I ran across a thought-provoking article in the November 2014 edition of the human medical journal, Pediatrics.
ASIDE: Yes, I have other things to do.
The article is called, “Overdiagnosis: How our compulsion for diagnosis may be harming our children.” You can read the whole thing, if you are so inclined (it’s free). I think that overdiagnosis is a growing problem with horse medicine, and it’s mentioned more and more frequently in human medicine. Otherwise stated, just because a doctor can make—or try to make—a diagnosis doesn’t mean that a diagnosis is always necessary.
Here’s what got me thinking.
The parallels between pediatric medicine and veterinary medicine—in this case, equine medicine, of course—are pretty obvious. For one, you probably already know someone who thinks of his or her horse as if it were his child. (WARNING: It could be you). But there many more similarities, as well. Here are just a few.
- Horses rely on us to make important medical decisions for them
- Horses don’t necessarily like their doctors
- Horses don’t talk—which is actually something of a blessing—so veterinarians have to make diagnoses based on observation and testing
- Parents can get very anxious
- Kids often have colorful blankets
Anyway, much like the responsibilities that parents have for their children, it’s the responsibility, concern, and caring for a horse by its owner that drives most of the decisions that are made on their behalf.
Now, before we get any farther, I want to go on record that I am all for trying to come up with a diagnosis when a horse has a problem. It’s probably pretty obvious to say this, but it’s a lot easier to treat something when you know what that something is. That said, coming up with an exact diagnosis isn’t always the easiest thing to do, and—here’s where it ties into the article—it’s not always necessary. Furthermore, it can sometimes cause all sorts of harm.
Sometimes, no doubt, a precise diagnosis is important. Say your horse has a case of colic (I hope it never happens). An abdominal ultrasound in a horse with colic is usually very accurate at helping to make the decision of whether or not a horse needs surgery. Abdominal ultrasound can, on the one hand, save a horse from surgery, or, on the other, indicate the surgery is immediately needed. Here, a quick, reliable, precise diagnosis is a really good thing.
On the other hand, most horses with abdominal pain (colic) get better without surgery. So, odds are, an ultrasound won’t give you much in the way of useful information unless there are other signs indicating that the colic is serious. The cost is certain—the benefit from the additional diagnostic test often isn’t.
Sometimes a precise diagnosis isn’t really needed. Say a 20-year-old horse has osteoarthritis of the pastern—the common name for that condition is “ringbone,” so-called because of the “ring” of bone that forms around the pastern. In many cases, it’s quite obvious—you can see it from across the barn aisle, if you know what you’re looking for. And it’s a condition that shows up quite obviously on X-rays, too.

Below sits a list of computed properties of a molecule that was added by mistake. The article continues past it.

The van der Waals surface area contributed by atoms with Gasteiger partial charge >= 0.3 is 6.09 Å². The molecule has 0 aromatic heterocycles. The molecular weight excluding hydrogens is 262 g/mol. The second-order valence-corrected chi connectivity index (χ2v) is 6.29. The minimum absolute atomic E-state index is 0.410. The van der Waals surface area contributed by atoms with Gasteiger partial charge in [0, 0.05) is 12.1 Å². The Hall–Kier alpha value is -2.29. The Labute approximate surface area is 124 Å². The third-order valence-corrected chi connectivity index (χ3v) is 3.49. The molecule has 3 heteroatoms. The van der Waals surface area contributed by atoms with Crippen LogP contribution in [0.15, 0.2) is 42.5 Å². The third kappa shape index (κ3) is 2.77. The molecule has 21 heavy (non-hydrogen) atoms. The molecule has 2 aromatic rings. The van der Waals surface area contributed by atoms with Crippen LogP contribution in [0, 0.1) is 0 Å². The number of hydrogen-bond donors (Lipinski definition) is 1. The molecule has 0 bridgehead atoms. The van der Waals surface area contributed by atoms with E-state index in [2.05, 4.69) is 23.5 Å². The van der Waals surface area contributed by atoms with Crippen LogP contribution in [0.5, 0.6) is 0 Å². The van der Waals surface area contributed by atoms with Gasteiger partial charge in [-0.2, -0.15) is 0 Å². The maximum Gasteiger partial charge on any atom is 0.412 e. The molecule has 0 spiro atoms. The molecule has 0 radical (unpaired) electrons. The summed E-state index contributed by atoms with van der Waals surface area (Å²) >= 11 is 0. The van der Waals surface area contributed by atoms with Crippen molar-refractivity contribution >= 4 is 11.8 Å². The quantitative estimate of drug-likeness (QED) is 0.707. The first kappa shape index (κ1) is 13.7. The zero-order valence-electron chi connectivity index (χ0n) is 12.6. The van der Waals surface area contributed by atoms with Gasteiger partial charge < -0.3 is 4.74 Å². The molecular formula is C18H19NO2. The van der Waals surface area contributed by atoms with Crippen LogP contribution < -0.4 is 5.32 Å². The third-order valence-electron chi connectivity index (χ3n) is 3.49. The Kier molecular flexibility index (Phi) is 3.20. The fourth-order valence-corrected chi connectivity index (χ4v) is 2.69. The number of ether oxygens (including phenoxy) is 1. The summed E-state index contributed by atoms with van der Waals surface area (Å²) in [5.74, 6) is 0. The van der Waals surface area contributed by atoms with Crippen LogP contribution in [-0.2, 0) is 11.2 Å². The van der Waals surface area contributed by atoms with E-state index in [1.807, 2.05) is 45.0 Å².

But in some cases, taking X-rays, while it helps confirm a diagnosis, just adds an unnecessary layer of expense, because the X-rays don’t really change what you’re going to do anyway.
“Overdiagnosis” describes a situation when an abnormality is found, but detection of that abnormality doesn’t actually benefit the patient. In equine medicine, veterinarians have added a lot of new technology to help make diagnoses—and a lot of new treatments, too—to try to help resolve various conditions. But, as our ability to make diagnoses increases, it doesn’t always benefit the horse, or the owner. In fact, trying really hard to always come up with a diagnosis can even cause harm.
What harms? Let’s look at three, from the Pediatrics article.
1. Physical Effects. While direct harm from diagnostic testing isn’t a big problem in horses—that is, severe complications aren’t that common—they do occur. So, for example, if you want to get an MRI for your horse, he’ll often have to undergo general anesthesia. That’s a risk to the horse, even though it’s not such a big risk that you would never want to do it. But one does have to weigh the risks and benefits of any procedure. It’s ok for a procedure to carry some risk, but you want the benefit to outweigh the risk. Overdiagnosis exposes horses to additional risk, but doesn’t always result in additional benefit to the horse or the horse owner.
2. Psychological Effects. A diagnosis can change a person’s perceptions of illness. That’s not always a good thing. The horse that has a little limp at the trot, but still happily goes out on the trail can become a “cripple” or a “problem” once he’s diagnosed with osteoarthritis. And once someone has a diagnosis to pursue, he or she can become bound and determined to “fix” it, and even become transfixed by worry.
For owners, the search for a diagnosis can sometimes be a big trap. All of a sudden, the horse that was doing just fine—maybe with a little bit of a pain reliever from time to time—needs supplements, injections, “adjustments,” or any number of other treatments. The horse that is not performing to an owner’s expectations becomes a money pit as one test after another gets recommended. The horse that was a reliable companion now becomes a worry, and an expensive one, at that.